Log Into Applications Without Transmitting Your Password
Maybe you’re particularly security-minded, or you have an automated script and want to avoid storing the password inside the script. In either case, SSH keys are a vital part of the process, allowing you to both secure and automate data transfers via SFTP connections.
In this post, we’ll walk you through getting your SSH key imported into WinSCP, a popular FTP client that can be used for manual SFTP connections as well as automated SFTP connections through WinSCP scripting.
At ExaVault we support passwordless logins through the use of SSH keys in SFTP connections. With the focus on WinSCP, we’ll use ExaVault as the example file transfer account used to complete the setup.
Step 1: Generate Your SSH Key Pair
Set up a new user in your ExaVault account with the appropriate home folder and action permissions. Or select an existing user if you already have an account.
Once you know the user who should have the SSH key, you can create the key pair directly in ExaVault.
Be sure to make note of the download location of the private key file you generate. You’ll need to be able to find this file later! The public portion of the key will be automatically stored in ExaVault for the user you selected.
If you are generating this key pair for a user other than yourself, you’ll need to get the private key file over to the user so they can import it into WinSCP. Our send files option makes a great choice to securely transmit the private key to the end user.
Step 2: Importing the Private Key into WinSCP
(If you are not the end user who will be using this key pair, point them at this article and step back as your work is complete.)
When you open up WinSCP, by default you’ll see the Login screen where you can create new connections. Fill out the connection information for your account, including your username. Make sure you’ve got the file protocol set to SFTP or you won’t be able to specify an SSH key login. Once you’ve got the connection information entered, click the Advanced button to open up additional connection options.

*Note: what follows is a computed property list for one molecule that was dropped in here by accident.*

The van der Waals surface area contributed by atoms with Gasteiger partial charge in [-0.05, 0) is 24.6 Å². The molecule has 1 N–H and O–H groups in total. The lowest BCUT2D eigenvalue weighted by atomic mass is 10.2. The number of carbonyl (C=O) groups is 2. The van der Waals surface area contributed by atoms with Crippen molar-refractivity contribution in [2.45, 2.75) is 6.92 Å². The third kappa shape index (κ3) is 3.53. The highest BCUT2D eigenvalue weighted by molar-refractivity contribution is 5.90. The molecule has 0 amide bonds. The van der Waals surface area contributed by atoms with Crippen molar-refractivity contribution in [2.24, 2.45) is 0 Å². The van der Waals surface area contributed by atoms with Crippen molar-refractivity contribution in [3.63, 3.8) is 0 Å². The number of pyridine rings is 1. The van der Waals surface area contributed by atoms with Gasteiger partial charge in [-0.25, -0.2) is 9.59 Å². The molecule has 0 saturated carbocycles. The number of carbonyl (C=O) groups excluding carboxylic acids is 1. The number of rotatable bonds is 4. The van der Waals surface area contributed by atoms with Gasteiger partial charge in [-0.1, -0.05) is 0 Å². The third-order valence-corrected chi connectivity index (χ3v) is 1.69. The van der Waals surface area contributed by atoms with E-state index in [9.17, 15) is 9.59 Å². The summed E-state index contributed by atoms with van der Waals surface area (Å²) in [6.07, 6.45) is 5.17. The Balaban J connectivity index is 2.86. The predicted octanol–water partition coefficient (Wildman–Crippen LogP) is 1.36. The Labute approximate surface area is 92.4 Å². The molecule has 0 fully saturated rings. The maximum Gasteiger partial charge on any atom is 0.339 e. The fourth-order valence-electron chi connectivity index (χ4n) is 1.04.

Once you’ve clicked the Advanced button, select the Authentication sub-tab under the SSH section.
Click on the ellipsis button (…) next to the Private Key File entry field. This allows you to navigate to the location where you have stored your private key file. If you downloaded this file directly from your file transfer account, the file will be in your default Downloads folder unless you’ve moved it to another location.
When you get to the folder location of your private key, you will probably have to change the finder window to look for file type “All Files (*.*)” to find your key file.
Select your key file and click the Open button.
You’ll likely be prompted to convert the key to PuTTY format, as this is the format accepted by WinSCP. If you receive this prompt, click the OK button. WinSCP will automatically convert the key to the proper format for you. Choose the permanent location for this private key and click the Save button to store the converted key file.
Click OK to accept the Advanced Site Settings changes.
Step 3: Test Your Connection and Save the Final Connection Settings
Click the Login button to connect to ExaVault using your imported private key.
If this is the first connection from WinSCP to the ExaVault account, you’ll be asked to confirm the host key information. This prompt is SFTP’s way of letting you know that it hasn’t seen the server before and that you should confirm the connection.
If prompted, add the host key to the known hosts cache.
After a successful connection, you’ll see your local files on the left side of the WinSCP window, and your ExaVault files on the right-hand side.
Once you confirm that the connection works, be sure to use the Save Session As Site to save the settings permanently.
After saving the session, it will appear on the Login screen the next time you connect to WinSCP. Congratulations, you have successfully set up a passwordless SFTP login to your account through WinSCP!
Using a different FTP client? Watch our video to get started with WinSCP.
Originally published at https://www.exavault.com on April 6, 2021.